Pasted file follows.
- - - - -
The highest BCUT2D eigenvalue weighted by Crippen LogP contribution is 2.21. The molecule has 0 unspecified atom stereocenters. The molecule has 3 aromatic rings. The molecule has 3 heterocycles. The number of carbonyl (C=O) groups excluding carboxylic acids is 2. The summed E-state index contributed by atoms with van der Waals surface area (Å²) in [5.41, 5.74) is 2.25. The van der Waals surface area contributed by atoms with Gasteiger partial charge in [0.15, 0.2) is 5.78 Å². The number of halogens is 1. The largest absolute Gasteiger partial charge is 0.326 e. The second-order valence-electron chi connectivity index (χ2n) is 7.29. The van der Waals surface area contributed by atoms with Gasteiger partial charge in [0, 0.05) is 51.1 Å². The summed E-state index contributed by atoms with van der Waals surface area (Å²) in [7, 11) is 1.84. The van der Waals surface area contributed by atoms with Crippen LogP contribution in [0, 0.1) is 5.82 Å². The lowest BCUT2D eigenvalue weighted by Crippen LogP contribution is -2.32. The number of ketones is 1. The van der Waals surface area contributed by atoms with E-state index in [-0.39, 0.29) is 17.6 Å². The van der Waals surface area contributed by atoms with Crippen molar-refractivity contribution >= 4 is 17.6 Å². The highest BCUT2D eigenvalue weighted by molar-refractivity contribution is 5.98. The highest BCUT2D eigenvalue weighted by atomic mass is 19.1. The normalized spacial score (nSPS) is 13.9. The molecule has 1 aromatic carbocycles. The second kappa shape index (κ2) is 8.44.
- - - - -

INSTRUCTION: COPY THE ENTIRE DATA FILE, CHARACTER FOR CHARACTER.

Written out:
The highest BCUT2D eigenvalue weighted by Crippen LogP contribution is 2.21. The molecule has 0 unspecified atom stereocenters. The molecule has 3 aromatic rings. The molecule has 3 heterocycles. The number of carbonyl (C=O) groups excluding carboxylic acids is 2. The summed E-state index contributed by atoms with van der Waals surface area (Å²) in [5.41, 5.74) is 2.25. The van der Waals surface area contributed by atoms with Gasteiger partial charge in [0.15, 0.2) is 5.78 Å². The number of halogens is 1. The largest absolute Gasteiger partial charge is 0.326 e. The second-order valence-electron chi connectivity index (χ2n) is 7.29. The van der Waals surface area contributed by atoms with Gasteiger partial charge in [0, 0.05) is 51.1 Å². The summed E-state index contributed by atoms with van der Waals surface area (Å²) in [7, 11) is 1.84. The van der Waals surface area contributed by atoms with Crippen LogP contribution in [0, 0.1) is 5.82 Å². The lowest BCUT2D eigenvalue weighted by Crippen LogP contribution is -2.32. The number of ketones is 1. The van der Waals surface area contributed by atoms with E-state index in [-0.39, 0.29) is 17.6 Å². The van der Waals surface area contributed by atoms with Crippen molar-refractivity contribution >= 4 is 17.6 Å². The highest BCUT2D eigenvalue weighted by molar-refractivity contribution is 5.98. The highest BCUT2D eigenvalue weighted by atomic mass is 19.1. The normalized spacial score (nSPS) is 13.9. The molecule has 1 aromatic carbocycles. The second kappa shape index (κ2) is 8.44.